Hundreds Attend First-Ever South Korea SUP Championship
SUP keeps expanding with SurfOcean Cup, South Korea’s first SUP championship
Standup paddling is a pastime in the infant stages of existence, growing with gang-buster momentum and showing no sign of slowing soon. Its growth as both a leisure activity and a competitive sport continues exponentially year by year, and young SUP communities small and large, in cities, states and countries worldwide, are bleeping on the SUP mag radar constantly.
The sport’s popularity is an effect of its ease and accessibility; standup paddling has virtually no learning curve and it can be done in all places with even a small amount of water. As a result, SUP societies of all shapes and sizes manifest all over, even in the less likely locales. All a person needs to standup paddle is a board, a paddle, some good ol’ fashioned H2O and a will to have fun and explore (along with appropriate safety equipment, of course).
Case and point: South Korea’s first-ever SUP championship, the SurfOcean Cup 1st Korea SUP Championship, which took place in late-September on the Han River in Seoul. The competition attracted a relatively large collection of paddlers, nearly 100 competitors in total from across the country, and even some from the U.S. and Canada. The event offered a structure similar to many modern SUP racing comps, offering both sprint and distance races in elite and open divisions, along with a communal relay race.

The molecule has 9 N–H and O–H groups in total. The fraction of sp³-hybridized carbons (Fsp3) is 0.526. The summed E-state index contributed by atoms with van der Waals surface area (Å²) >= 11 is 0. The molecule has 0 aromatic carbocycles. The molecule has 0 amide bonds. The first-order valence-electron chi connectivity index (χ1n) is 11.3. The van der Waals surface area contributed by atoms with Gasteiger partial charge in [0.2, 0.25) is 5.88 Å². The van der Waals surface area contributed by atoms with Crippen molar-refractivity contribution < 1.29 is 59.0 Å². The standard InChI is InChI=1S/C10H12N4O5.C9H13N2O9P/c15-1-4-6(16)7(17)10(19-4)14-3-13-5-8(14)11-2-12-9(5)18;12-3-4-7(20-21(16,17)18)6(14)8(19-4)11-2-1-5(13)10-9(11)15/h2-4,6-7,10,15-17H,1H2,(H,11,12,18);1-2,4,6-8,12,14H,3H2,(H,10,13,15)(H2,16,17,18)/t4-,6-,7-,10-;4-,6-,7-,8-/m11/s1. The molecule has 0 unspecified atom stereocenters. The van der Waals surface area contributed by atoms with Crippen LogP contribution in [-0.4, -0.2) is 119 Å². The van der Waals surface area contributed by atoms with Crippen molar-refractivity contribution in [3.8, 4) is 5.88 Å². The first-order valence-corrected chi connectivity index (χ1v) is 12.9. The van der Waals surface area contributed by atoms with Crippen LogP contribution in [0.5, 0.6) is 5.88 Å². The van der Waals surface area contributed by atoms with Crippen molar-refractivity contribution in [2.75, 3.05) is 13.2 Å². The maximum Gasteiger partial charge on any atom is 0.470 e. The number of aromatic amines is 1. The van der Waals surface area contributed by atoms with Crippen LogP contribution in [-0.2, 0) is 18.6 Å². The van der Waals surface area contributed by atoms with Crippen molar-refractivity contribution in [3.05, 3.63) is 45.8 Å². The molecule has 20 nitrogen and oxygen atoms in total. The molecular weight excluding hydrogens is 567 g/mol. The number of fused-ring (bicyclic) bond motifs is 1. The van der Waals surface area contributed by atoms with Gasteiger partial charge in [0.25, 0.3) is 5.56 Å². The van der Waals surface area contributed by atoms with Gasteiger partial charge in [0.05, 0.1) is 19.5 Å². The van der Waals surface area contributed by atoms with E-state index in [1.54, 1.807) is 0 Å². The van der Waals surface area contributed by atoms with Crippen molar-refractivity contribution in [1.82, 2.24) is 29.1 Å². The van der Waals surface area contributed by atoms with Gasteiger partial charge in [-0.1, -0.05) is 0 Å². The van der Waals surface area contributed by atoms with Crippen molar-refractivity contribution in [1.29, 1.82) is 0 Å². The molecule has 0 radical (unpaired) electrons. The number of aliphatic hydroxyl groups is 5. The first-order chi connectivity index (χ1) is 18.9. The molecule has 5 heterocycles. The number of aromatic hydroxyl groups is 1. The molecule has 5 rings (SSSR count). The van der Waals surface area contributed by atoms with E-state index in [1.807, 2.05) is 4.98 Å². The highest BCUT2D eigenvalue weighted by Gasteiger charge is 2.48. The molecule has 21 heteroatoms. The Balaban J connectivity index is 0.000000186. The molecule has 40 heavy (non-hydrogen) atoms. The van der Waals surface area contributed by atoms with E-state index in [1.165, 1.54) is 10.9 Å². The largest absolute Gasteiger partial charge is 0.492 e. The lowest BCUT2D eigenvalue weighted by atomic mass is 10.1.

The first-ever South Korean SUP championship is brings comfort to us patriots at SUP the mag. It assures us that our sport is alive and thriving, healthy, hardy and growing all the time. SurfOcean Cup joins the long list of young, grass roots SUP events that continue to sprout around the world, adding variety to the collective culture of our community at large. From Detroit, Michigan, to Loch Ness, Scotland, and now to Seoul, South Korea—community-by-community, SUP is making its mark all over the world. And obviously, we’re not alone in the belief that there’s strong possibility, potential, and dare we say, probability, that in due time, standup’s culture will be a dominant presence in every waterway. Who knows—maybe Kim Jong-un will be the next to embrace standup (which he’ll undoubtedly prefer to basketball) and we’ll see the a new SUP Championship next year in North Korea. Hey, if there’s anything on earth capable of inspire such an event, it’s SUP.
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